Ratepayers are pushing back against the City’s plan to hit them with a drought levy.
This follows the city council voting on Tuesday December 5 to seek public comment on the levy so it can be introduced in February next year.
The City says the levy, based on a property’s valuation, is necessary because residents’ water-saving efforts have eaten into its revenue stream at a time when it needs to pay for desalination plants, boreholes and other expensive projects to stop the taps running dry.
But ratepayers argue the City has itself to blame for the water crisis and now it wants to punish them for saving water.
The Table View Residents’ Association fears any public participation on the levy will simply be “window dressing”.
An online petition went live on www.dearcapetown.co.za two days after the city council meeting and within three hours it had 130 comments and signatures.
By Monday December 11, that number had reached 1313.
Brackenfell resident Sandra Dickson, who started the petition, said she wanted to get “tens of thousands” of signatures to take to Finance Minister Malusi Gigaba.
“The comments are sent by our website directly to the city as soon as the petitioner fills out the petition form and presses enter,” said Ms Dickson.
But the City says the drought charge would not have been proposed if there was any other way.
Xanthea Limberg, mayoral committee member for informal settlements, water and waste services, and energy, said the drought charge was “an incredibly tough proposal to make”.
“We were not in favour of massive tariff increases for all. Usually such an approach would also result in inflated price increases which would set the benchmark higher and higher every year for ordinary people, building on the previous years.
“We spoke to as many South African and international financial experts as possible to hear all options at our disposal.The drought charge is proposed for three winters, to 30 June 2021 if necessary.
“The money will be used only for our emergency water programme and existing water services due to the extreme decrease in revenue. It is not punitive. It is for an emergency.
“As a city, we cannot hope for the required help from the national government at the moment. There is simply no money for what is required. We need to do this as Team Cape Town. We will have debt funding as well,” said Ms Limberg.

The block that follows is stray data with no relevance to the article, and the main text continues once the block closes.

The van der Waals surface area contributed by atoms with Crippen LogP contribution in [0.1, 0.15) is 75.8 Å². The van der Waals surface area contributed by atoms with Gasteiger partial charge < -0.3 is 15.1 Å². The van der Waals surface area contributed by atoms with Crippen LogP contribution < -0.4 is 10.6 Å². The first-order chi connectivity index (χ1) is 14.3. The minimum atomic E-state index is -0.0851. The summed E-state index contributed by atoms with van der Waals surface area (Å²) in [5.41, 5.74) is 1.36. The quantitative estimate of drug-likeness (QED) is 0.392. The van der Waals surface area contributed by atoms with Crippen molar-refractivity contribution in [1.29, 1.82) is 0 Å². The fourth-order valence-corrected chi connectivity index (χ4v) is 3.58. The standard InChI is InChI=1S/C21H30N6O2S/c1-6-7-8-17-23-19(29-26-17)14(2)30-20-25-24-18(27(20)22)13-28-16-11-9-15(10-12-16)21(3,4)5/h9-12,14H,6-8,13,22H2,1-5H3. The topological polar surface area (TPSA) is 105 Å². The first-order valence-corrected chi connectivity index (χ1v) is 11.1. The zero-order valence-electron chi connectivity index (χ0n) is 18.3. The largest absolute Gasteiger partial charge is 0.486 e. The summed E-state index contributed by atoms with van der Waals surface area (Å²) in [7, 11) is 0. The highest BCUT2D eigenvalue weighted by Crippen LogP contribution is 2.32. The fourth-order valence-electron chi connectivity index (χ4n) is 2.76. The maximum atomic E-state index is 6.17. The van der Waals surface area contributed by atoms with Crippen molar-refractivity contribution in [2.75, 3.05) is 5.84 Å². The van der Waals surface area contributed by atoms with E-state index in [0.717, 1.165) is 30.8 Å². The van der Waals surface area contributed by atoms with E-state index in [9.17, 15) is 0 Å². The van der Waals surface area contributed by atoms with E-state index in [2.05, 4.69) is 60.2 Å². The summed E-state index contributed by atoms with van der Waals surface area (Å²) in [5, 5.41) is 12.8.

She said the City had made big budget cuts and savings to ease the load on consumers and all rebates would continue.
“It has been difficult. We’ve had to postpone some programmes, have made decisions to cut many non-essential and basic services and we have managed to reprioritise some R2.6 billion. But this is not enough to help us to avoid Day Zero.
“We do undertake that in general, if residential water users have been saving what they’ve needed to save, their bill will not be more than what they were paying for water at the start of the crisis, with the charge included.
“The current rates rebates that apply on the standard property rates will also apply to this drought charge. If approved, the drought charge will only be valid until 30 June 2021.”
Des Palm, chairman of the Western Cape Action Forum, who was also instrumental in setting up the petition, said “timely action years ago” could have seen solutions like desalination well in place and functioning by now.
“The City and the DA have been warned by opposition political parties about the water shortages as far back as 2011… The mayor emphatically stated that the City will never run out of water. This mantra she repeated until not too long ago, saying a ‘well run City will not run out of water’.
“The water issue has now forced the City into crisis mode but not even that is being handled correctly. Rather than listen to well experienced companies as to what the remedies must be, it seems like water is the latest political tool in what appears to be a very worrying toolbox,” said Mr Palm.
The Greater Cape Town Civic Alliance (GCTCA) said it was “grossly unfair and irrational” for residents to be asked to save water, only to be “punished” when they did so.
The GCTCA said it would not “stand idly by while being bullied just because some arrogant power crazy politico thinks (mistakenly) that the Cape Town ratepayer is a docile, subservient and pliant entity”.
The Table View Residents’ Association (TVRA) said it opposed any form of water levy that was directly linked to property values.
TVRA vice-chairwoman Mandy da Matta said the drought charge was not a fair way to raise money for water projects.
“The water levy amounts to lazy municipal management that provides no insight into how to raise funding for a project of this nature and may have catastrophic unintended consequences that may very well collapse the economic infrastructure of the City of Cape Town.”
She said the TVRA supported the petition but she feared the City might chalk the entire petition up as merely one objection and “that the process of public participation is merely window dressing or ticking a box for legality sake”.
She questioned just how meaningful public participation was if the mayor had the power to do as she pleased regardless of what the public said.
“We need to openly question the City if the mayor has a unilateral vote to override the sentiment of the ratepayers and residents of this city, as is the case with planning matters under the Spatial Planning and Land Use Management Act. “